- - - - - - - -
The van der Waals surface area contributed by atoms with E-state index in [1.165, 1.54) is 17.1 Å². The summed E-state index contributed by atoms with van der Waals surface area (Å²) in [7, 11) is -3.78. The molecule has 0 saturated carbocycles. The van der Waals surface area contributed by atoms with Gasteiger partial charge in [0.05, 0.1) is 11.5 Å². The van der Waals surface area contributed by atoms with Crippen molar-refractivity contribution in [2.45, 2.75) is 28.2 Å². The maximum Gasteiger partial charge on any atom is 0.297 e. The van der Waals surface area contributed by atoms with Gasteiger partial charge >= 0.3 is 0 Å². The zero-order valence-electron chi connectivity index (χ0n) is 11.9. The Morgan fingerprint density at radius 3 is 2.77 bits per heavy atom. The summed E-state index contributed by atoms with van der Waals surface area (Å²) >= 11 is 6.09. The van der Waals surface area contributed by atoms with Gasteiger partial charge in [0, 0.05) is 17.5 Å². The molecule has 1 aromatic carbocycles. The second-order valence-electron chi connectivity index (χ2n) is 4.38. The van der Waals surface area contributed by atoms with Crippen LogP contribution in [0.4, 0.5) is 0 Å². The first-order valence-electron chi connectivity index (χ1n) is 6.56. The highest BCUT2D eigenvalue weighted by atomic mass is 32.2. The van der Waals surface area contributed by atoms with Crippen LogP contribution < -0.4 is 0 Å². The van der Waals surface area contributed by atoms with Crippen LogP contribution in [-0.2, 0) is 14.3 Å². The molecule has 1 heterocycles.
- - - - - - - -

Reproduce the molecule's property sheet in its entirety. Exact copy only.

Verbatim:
The van der Waals surface area contributed by atoms with E-state index in [1.165, 1.54) is 17.1 Å². The summed E-state index contributed by atoms with van der Waals surface area (Å²) in [7, 11) is -3.78. The molecule has 0 saturated carbocycles. The van der Waals surface area contributed by atoms with Gasteiger partial charge in [0.05, 0.1) is 11.5 Å². The van der Waals surface area contributed by atoms with Crippen molar-refractivity contribution in [2.45, 2.75) is 28.2 Å². The maximum Gasteiger partial charge on any atom is 0.297 e. The van der Waals surface area contributed by atoms with Gasteiger partial charge >= 0.3 is 0 Å². The zero-order valence-electron chi connectivity index (χ0n) is 11.9. The Morgan fingerprint density at radius 3 is 2.77 bits per heavy atom. The summed E-state index contributed by atoms with van der Waals surface area (Å²) >= 11 is 6.09. The van der Waals surface area contributed by atoms with Gasteiger partial charge in [0, 0.05) is 17.5 Å². The molecule has 1 aromatic carbocycles. The second-order valence-electron chi connectivity index (χ2n) is 4.38. The van der Waals surface area contributed by atoms with Crippen LogP contribution in [0.4, 0.5) is 0 Å². The first-order valence-electron chi connectivity index (χ1n) is 6.56. The highest BCUT2D eigenvalue weighted by atomic mass is 32.2. The van der Waals surface area contributed by atoms with Crippen LogP contribution < -0.4 is 0 Å². The van der Waals surface area contributed by atoms with Crippen LogP contribution in [-0.2, 0) is 14.3 Å². The molecule has 1 heterocycles.